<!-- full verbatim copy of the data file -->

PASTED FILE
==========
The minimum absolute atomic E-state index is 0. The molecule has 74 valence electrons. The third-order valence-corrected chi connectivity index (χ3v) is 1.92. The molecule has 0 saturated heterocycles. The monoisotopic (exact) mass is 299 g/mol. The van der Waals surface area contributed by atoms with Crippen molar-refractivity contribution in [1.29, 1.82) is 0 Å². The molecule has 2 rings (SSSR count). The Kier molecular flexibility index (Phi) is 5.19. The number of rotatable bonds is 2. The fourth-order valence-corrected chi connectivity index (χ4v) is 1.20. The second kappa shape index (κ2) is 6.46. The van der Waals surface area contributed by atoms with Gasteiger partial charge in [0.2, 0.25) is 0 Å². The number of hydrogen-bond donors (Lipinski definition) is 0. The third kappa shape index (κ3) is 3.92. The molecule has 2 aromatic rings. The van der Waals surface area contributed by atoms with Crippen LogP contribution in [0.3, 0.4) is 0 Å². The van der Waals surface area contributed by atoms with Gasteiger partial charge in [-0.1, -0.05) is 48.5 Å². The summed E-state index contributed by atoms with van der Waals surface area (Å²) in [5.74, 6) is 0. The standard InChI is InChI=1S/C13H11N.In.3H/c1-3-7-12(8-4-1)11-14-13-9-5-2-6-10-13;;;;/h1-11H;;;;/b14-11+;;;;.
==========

The minimum absolute atomic E-state index is 0. The molecule has 74 valence electrons. The third-order valence-corrected chi connectivity index (χ3v) is 1.92. The molecule has 0 saturated heterocycles. The monoisotopic (exact) mass is 299 g/mol. The van der Waals surface area contributed by atoms with Crippen molar-refractivity contribution in [1.29, 1.82) is 0 Å². The molecule has 2 rings (SSSR count). The Kier molecular flexibility index (Phi) is 5.19. The number of rotatable bonds is 2. The fourth-order valence-corrected chi connectivity index (χ4v) is 1.20. The second kappa shape index (κ2) is 6.46. The van der Waals surface area contributed by atoms with Gasteiger partial charge in [0.2, 0.25) is 0 Å². The number of hydrogen-bond donors (Lipinski definition) is 0. The third kappa shape index (κ3) is 3.92. The molecule has 2 aromatic rings. The van der Waals surface area contributed by atoms with Crippen LogP contribution in [0.3, 0.4) is 0 Å². The van der Waals surface area contributed by atoms with Gasteiger partial charge in [-0.1, -0.05) is 48.5 Å². The summed E-state index contributed by atoms with van der Waals surface area (Å²) in [5.74, 6) is 0. The standard InChI is InChI=1S/C13H11N.In.3H/c1-3-7-12(8-4-1)11-14-13-9-5-2-6-10-13;;;;/h1-11H;;;;/b14-11+;;;;.